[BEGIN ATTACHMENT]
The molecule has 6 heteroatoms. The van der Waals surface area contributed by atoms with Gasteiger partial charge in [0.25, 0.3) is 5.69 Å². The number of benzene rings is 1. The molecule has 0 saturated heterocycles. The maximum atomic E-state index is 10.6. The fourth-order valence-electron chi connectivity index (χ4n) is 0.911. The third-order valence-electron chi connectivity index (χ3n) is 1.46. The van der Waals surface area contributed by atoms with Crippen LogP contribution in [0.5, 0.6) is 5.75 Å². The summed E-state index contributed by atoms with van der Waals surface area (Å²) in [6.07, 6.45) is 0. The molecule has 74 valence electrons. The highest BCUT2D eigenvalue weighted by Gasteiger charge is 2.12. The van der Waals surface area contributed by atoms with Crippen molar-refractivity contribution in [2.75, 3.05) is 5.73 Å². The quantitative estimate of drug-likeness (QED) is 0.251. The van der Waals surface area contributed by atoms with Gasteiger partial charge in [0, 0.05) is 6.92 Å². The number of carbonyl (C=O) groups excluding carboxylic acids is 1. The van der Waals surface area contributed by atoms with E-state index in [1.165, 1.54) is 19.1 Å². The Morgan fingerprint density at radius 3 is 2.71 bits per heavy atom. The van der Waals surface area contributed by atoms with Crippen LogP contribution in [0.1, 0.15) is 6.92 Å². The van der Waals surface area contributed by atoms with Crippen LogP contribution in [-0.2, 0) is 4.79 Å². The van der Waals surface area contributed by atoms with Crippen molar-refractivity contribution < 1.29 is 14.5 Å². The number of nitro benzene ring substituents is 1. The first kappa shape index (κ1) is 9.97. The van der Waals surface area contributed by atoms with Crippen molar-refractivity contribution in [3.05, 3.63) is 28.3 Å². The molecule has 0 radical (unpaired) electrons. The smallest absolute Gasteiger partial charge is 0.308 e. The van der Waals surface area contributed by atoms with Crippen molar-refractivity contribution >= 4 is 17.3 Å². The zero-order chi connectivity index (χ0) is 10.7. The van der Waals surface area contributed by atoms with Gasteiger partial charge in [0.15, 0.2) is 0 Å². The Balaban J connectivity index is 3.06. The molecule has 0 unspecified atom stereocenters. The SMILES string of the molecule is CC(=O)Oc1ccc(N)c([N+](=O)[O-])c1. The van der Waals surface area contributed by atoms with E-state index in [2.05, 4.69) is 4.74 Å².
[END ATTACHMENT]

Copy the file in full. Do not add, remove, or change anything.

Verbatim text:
The molecule has 6 heteroatoms. The van der Waals surface area contributed by atoms with Gasteiger partial charge in [0.25, 0.3) is 5.69 Å². The number of benzene rings is 1. The molecule has 0 saturated heterocycles. The maximum atomic E-state index is 10.6. The fourth-order valence-electron chi connectivity index (χ4n) is 0.911. The third-order valence-electron chi connectivity index (χ3n) is 1.46. The van der Waals surface area contributed by atoms with Crippen LogP contribution in [0.5, 0.6) is 5.75 Å². The summed E-state index contributed by atoms with van der Waals surface area (Å²) in [6.07, 6.45) is 0. The molecule has 74 valence electrons. The highest BCUT2D eigenvalue weighted by Gasteiger charge is 2.12. The van der Waals surface area contributed by atoms with Crippen molar-refractivity contribution in [2.75, 3.05) is 5.73 Å². The quantitative estimate of drug-likeness (QED) is 0.251. The van der Waals surface area contributed by atoms with Gasteiger partial charge in [0, 0.05) is 6.92 Å². The number of carbonyl (C=O) groups excluding carboxylic acids is 1. The van der Waals surface area contributed by atoms with E-state index in [1.165, 1.54) is 19.1 Å². The Morgan fingerprint density at radius 3 is 2.71 bits per heavy atom. The van der Waals surface area contributed by atoms with Crippen LogP contribution in [0.1, 0.15) is 6.92 Å². The van der Waals surface area contributed by atoms with Crippen LogP contribution in [-0.2, 0) is 4.79 Å². The van der Waals surface area contributed by atoms with Crippen molar-refractivity contribution < 1.29 is 14.5 Å². The number of nitro benzene ring substituents is 1. The first kappa shape index (κ1) is 9.97. The van der Waals surface area contributed by atoms with Crippen molar-refractivity contribution in [3.05, 3.63) is 28.3 Å². The molecule has 0 radical (unpaired) electrons. The smallest absolute Gasteiger partial charge is 0.308 e. The van der Waals surface area contributed by atoms with Crippen molar-refractivity contribution >= 4 is 17.3 Å². The zero-order chi connectivity index (χ0) is 10.7. The van der Waals surface area contributed by atoms with Gasteiger partial charge in [0.15, 0.2) is 0 Å². The Balaban J connectivity index is 3.06. The molecule has 0 unspecified atom stereocenters. The SMILES string of the molecule is CC(=O)Oc1ccc(N)c([N+](=O)[O-])c1. The van der Waals surface area contributed by atoms with E-state index in [2.05, 4.69) is 4.74 Å².